This book details the use of the ARM Cortex-M family of processors and the Arduino Uno in practical CAN bus based projects. Inside, it gives a detailed introduction to the architecture of the Cortex-M family whilst providing examples of popular hardware and software development kits. Using these kits helps to simplify the embedded design cycle considerably and makes it easier to develop, debug, and test a CAN bus based project. The architecture of the highly popular ARM Cortex-M processor STM32F407VGT6 is described at a high level by considering its various modules. In addition, the use of the mikroC Pro for ARM and Arduino UNO CAN bus library of functions are described in detail.
This book is written for students, for practicing engineers, for hobbyists, and for everyone else who may need to learn more about the CAN bus and its applications. The book assumes that the reader has some knowledge of basic electronics. Knowledge of the C programming language will be useful in later chapters of the book, and familiarity with at least one microcontroller will be an advantage, especially if the reader intends to develop microcontroller based projects using CAN bus.
The book should be useful source of reference to anyone interested in finding an answer to one or more of the following questions:
- What bus systems are available for the automotive industry?
- What are the principles of the CAN bus?
- What types of frames (or data packets) are available in a CAN bus system?
- How can errors be detected in a CAN bus system and how reliable is a CAN bus system?
- What types of CAN bus controllers are there?
- What are the advantages of the ARM Cortex-M microcontrollers?
- How can one create a CAN bus project using an ARM microcontroller?
- How can one create a CAN bus project using an Arduino microcontroller?
- How can one monitor data on the CAN bus?
Arduino-Based ECU Development Board With Dual CAN Bus Interface
Leverage the power of an ARM Cortex M3 32-bit processing capability in combination with a dual CAN Bus interface to create your next CAN Bus or SAE J1939 application or prototype.
By combining our dual CAN port interface, the Arduino DUE microcontroller, an OBD2 or SAE J1939 cable, and open-source software libraries you are ready to go with powerful a turn-key Arduino-based dual CAN bus solution.
Use the vast resources of Arduino software (sketches) and hardware components (shields) to create your CAN Bus, OBD2, or SAE J1939 application.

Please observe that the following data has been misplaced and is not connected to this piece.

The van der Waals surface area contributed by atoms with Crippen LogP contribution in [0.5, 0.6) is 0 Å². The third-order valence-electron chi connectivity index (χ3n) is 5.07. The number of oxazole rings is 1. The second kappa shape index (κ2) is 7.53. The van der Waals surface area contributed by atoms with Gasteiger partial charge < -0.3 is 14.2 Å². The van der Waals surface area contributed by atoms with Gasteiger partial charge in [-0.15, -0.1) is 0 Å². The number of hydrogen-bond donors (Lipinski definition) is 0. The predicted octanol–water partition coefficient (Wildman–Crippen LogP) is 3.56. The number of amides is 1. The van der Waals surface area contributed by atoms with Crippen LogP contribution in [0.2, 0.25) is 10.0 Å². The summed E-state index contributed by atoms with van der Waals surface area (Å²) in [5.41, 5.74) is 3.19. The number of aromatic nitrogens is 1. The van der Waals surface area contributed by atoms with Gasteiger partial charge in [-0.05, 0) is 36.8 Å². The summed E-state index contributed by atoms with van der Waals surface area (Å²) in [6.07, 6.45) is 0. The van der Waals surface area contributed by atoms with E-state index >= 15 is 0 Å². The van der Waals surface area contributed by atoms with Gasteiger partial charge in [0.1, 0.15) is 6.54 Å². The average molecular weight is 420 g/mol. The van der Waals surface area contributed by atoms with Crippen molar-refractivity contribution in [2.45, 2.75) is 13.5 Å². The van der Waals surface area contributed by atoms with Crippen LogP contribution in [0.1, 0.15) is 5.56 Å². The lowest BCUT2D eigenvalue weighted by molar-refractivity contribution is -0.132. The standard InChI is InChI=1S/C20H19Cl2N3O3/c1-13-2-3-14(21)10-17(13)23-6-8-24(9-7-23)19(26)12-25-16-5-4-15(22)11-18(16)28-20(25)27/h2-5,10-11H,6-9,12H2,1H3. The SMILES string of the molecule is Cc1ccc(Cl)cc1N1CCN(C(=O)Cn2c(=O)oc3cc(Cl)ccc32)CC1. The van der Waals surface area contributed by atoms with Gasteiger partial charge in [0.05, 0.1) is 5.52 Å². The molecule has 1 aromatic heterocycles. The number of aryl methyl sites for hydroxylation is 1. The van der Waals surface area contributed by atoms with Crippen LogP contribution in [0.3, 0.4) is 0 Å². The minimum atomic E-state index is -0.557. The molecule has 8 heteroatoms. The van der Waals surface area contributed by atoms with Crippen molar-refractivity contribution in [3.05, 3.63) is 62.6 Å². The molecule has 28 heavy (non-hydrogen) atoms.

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Manufacturers of agricultural, construction, and other off-highway equipment are increasingly deploying electromechanical actuators instead of hydraulic actuators, the primary reason being their simplicity and environmental benefits. Now, intelligent electromechanical actuators that support the Controller Area Network (CAN) bus networking standard give designers more reasons to choose such a solution. Support for the CAN/J1939 networking protocol [...]
Basically, there are two scenarios where a CAN Bridge application is of use:1. Connecting two separate CAN Bus networks.2. Network length extension.While the first scenario is more or less self-explanatory, let's look a little closer into the network length extension: The physical CAN network length depends primarily on the CAN baud rate, i.e. the higher [...]
A note upfront: The CAN interface board for the Raspberry Pi as described in the following, specifically the firmware code, is under current development. The hardware is ready for production, and the release is targeted for end of February 2017.This post is a follow-up on a previous post Raspberry Pi With CAN Bus Or SAE J1939 [...]
A note upfront: The CAN interface board for the Raspberry Pi as described in the following, specifically the firmware code, is under current development. The hardware is currently in production, and the release is targeted for the end of February 2017. If you have a special interest in running the SAE J1939 protocol on the Raspberry [...]
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It seems to be an obvious statement, but there are many applications for the Arduino Due that require high-speed communication in a range that goes beyond regular UART baud rates, i.e. several Mbits/sec. Naturally, USB comes to mind, but surprisingly there are some obstacles when it comes to accessing the Arduino Due's USB ports. The [...]